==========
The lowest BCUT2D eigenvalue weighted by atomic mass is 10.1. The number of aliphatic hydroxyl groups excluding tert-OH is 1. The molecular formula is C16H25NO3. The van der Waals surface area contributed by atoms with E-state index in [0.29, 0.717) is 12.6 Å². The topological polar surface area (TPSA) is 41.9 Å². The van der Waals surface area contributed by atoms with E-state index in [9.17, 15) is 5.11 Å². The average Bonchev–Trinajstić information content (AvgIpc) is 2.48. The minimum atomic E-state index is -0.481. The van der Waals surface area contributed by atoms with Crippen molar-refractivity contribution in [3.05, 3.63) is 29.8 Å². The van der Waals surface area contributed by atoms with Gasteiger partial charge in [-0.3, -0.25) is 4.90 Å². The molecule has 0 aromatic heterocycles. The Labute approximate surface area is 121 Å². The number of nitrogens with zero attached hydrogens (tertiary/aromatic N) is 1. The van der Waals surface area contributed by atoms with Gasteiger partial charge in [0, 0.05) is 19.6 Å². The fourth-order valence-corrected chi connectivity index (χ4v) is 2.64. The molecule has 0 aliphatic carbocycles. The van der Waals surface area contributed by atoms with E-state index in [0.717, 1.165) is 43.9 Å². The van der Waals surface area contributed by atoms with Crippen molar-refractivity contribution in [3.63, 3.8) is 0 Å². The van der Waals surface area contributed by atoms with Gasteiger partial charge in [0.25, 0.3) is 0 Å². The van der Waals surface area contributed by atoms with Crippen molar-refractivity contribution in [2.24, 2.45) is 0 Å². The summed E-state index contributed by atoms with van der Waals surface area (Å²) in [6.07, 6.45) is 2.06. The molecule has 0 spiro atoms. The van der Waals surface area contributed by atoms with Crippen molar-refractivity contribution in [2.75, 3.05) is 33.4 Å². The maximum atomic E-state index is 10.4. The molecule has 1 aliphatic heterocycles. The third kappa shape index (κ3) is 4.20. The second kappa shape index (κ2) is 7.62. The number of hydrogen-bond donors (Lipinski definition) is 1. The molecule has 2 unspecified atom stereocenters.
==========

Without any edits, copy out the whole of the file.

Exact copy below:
The lowest BCUT2D eigenvalue weighted by atomic mass is 10.1. The number of aliphatic hydroxyl groups excluding tert-OH is 1. The molecular formula is C16H25NO3. The van der Waals surface area contributed by atoms with E-state index in [0.29, 0.717) is 12.6 Å². The topological polar surface area (TPSA) is 41.9 Å². The van der Waals surface area contributed by atoms with E-state index in [9.17, 15) is 5.11 Å². The average Bonchev–Trinajstić information content (AvgIpc) is 2.48. The minimum atomic E-state index is -0.481. The van der Waals surface area contributed by atoms with Crippen molar-refractivity contribution in [3.05, 3.63) is 29.8 Å². The van der Waals surface area contributed by atoms with Gasteiger partial charge in [-0.3, -0.25) is 4.90 Å². The molecule has 0 aromatic heterocycles. The Labute approximate surface area is 121 Å². The number of nitrogens with zero attached hydrogens (tertiary/aromatic N) is 1. The van der Waals surface area contributed by atoms with Gasteiger partial charge in [0, 0.05) is 19.6 Å². The fourth-order valence-corrected chi connectivity index (χ4v) is 2.64. The molecule has 0 aliphatic carbocycles. The van der Waals surface area contributed by atoms with E-state index in [0.717, 1.165) is 43.9 Å². The van der Waals surface area contributed by atoms with Crippen molar-refractivity contribution in [3.63, 3.8) is 0 Å². The van der Waals surface area contributed by atoms with Gasteiger partial charge in [0.25, 0.3) is 0 Å². The van der Waals surface area contributed by atoms with Crippen molar-refractivity contribution in [2.24, 2.45) is 0 Å². The summed E-state index contributed by atoms with van der Waals surface area (Å²) in [6.07, 6.45) is 2.06. The molecule has 0 spiro atoms. The van der Waals surface area contributed by atoms with Crippen molar-refractivity contribution in [2.75, 3.05) is 33.4 Å². The maximum atomic E-state index is 10.4. The molecule has 1 aliphatic heterocycles. The third kappa shape index (κ3) is 4.20. The second kappa shape index (κ2) is 7.62. The number of hydrogen-bond donors (Lipinski definition) is 1. The molecule has 2 unspecified atom stereocenters.